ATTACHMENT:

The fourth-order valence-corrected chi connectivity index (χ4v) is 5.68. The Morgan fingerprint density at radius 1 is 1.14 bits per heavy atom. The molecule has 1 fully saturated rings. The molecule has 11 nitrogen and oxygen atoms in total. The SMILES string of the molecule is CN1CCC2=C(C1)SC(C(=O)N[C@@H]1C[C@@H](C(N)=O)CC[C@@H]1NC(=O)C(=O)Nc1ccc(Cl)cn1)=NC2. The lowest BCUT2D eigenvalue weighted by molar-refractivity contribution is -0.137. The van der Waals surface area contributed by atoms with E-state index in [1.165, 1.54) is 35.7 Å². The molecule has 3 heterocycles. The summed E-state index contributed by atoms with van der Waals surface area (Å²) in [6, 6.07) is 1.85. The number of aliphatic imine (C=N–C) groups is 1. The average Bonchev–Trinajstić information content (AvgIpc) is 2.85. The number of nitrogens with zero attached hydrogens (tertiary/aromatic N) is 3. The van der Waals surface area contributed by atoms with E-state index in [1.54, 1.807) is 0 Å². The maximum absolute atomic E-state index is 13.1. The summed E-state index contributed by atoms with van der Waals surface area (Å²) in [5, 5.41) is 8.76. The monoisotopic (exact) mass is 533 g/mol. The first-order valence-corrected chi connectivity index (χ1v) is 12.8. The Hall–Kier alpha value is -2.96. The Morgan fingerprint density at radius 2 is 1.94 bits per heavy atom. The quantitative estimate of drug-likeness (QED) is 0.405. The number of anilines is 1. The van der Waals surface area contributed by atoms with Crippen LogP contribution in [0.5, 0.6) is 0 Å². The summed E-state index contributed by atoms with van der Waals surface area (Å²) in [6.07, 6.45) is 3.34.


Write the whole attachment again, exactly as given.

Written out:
The fourth-order valence-corrected chi connectivity index (χ4v) is 5.68. The Morgan fingerprint density at radius 1 is 1.14 bits per heavy atom. The molecule has 1 fully saturated rings. The molecule has 11 nitrogen and oxygen atoms in total. The SMILES string of the molecule is CN1CCC2=C(C1)SC(C(=O)N[C@@H]1C[C@@H](C(N)=O)CC[C@@H]1NC(=O)C(=O)Nc1ccc(Cl)cn1)=NC2. The lowest BCUT2D eigenvalue weighted by molar-refractivity contribution is -0.137. The van der Waals surface area contributed by atoms with E-state index in [1.165, 1.54) is 35.7 Å². The molecule has 3 heterocycles. The summed E-state index contributed by atoms with van der Waals surface area (Å²) in [6, 6.07) is 1.85. The number of aliphatic imine (C=N–C) groups is 1. The average Bonchev–Trinajstić information content (AvgIpc) is 2.85. The number of nitrogens with zero attached hydrogens (tertiary/aromatic N) is 3. The van der Waals surface area contributed by atoms with E-state index in [1.54, 1.807) is 0 Å². The maximum absolute atomic E-state index is 13.1. The summed E-state index contributed by atoms with van der Waals surface area (Å²) in [5, 5.41) is 8.76. The monoisotopic (exact) mass is 533 g/mol. The first-order valence-corrected chi connectivity index (χ1v) is 12.8. The Hall–Kier alpha value is -2.96. The Morgan fingerprint density at radius 2 is 1.94 bits per heavy atom. The quantitative estimate of drug-likeness (QED) is 0.405. The number of anilines is 1. The van der Waals surface area contributed by atoms with Crippen LogP contribution in [0.5, 0.6) is 0 Å². The summed E-state index contributed by atoms with van der Waals surface area (Å²) in [6.07, 6.45) is 3.34.